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Employee or independent contractor? It matters under workers compensation law, P.2

Monday, April 25, 2016

Last time, we began speaking about the issue of worker classification—and misclassification—and the impact this can have on entitlement to workers’ compensation benefits. As we noted, businesses are not required to provide workers’ compensation benefits to independent contractors, and a worker who is misclassified as an independent contractors needs to defend his or her rights when this happens.

Challenging employer misclassification before the Workers’ Compensation Board is an important opportunity for a wrongly classified employer to establish entitlement to benefits. The administrative law judges who hear these cases take into account a variety of factors to determine whether the classification is appropriate. 

In general, judges who conduct these hearings will consider these and other factors:

  • Whether the worker maintains a separate business establishment;
  • Whether the worker performs work which is different from the primary work of the hiring business, and whether work is performed for other businesses;
  • Whether the worker is bound by a specific contract, for specific work;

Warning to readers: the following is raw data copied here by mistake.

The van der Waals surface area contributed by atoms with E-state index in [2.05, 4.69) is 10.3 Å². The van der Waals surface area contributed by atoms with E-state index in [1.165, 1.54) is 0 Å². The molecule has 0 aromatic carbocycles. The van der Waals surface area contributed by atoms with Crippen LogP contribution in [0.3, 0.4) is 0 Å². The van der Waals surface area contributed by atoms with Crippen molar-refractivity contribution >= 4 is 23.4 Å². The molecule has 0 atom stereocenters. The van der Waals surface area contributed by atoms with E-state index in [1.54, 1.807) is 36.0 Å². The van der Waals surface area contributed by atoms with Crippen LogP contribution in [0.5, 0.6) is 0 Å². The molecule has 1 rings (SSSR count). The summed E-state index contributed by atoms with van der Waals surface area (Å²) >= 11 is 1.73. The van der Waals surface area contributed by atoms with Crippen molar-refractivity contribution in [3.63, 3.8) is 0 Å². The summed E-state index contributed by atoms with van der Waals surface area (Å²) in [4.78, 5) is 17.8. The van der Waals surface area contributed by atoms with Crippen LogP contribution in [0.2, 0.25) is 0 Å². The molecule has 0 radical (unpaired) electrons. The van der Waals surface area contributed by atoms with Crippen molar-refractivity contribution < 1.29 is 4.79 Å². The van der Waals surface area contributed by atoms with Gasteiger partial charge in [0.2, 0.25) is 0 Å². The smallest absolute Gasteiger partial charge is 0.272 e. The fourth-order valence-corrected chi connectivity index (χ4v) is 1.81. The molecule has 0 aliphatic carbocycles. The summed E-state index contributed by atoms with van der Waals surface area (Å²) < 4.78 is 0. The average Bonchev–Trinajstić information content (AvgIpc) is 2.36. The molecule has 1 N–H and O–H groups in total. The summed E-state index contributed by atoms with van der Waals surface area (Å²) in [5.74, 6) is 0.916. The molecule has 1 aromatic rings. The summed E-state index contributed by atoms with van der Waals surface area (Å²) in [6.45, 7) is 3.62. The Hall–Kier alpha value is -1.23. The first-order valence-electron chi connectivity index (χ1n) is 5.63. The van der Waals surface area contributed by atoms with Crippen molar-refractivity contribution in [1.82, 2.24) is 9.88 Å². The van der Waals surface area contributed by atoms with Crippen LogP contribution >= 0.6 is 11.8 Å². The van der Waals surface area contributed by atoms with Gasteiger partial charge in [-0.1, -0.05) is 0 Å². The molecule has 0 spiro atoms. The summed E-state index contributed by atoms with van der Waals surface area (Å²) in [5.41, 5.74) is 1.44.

• Whether the worker provides all his or her own equipment and materials; and
  • Whether the worker has filed business or self-employment income tax returns or has obtained a Federal Employer Identification Number.

For truckers, classification as an independent contractor requires that they transport some goods under their own bill of landing and under their own Department of Transportation Number. Generally speaking, the less control a business has over a worker, the more likely it is that the worker is an independent contractor for whom the business is not required to provide workers’ compensation benefits. Businesses are expected, though, to require other businesses which provide their employees as workers to cover those workers.

Sorting out issues of worker classification is not always easy, depending on the specific relationship between the worker and the company. Those who are concerned that they may have been denied workers’ compensation benefits due to misclassification should consult an experienced attorney to have their case evaluated and to determine their options. 

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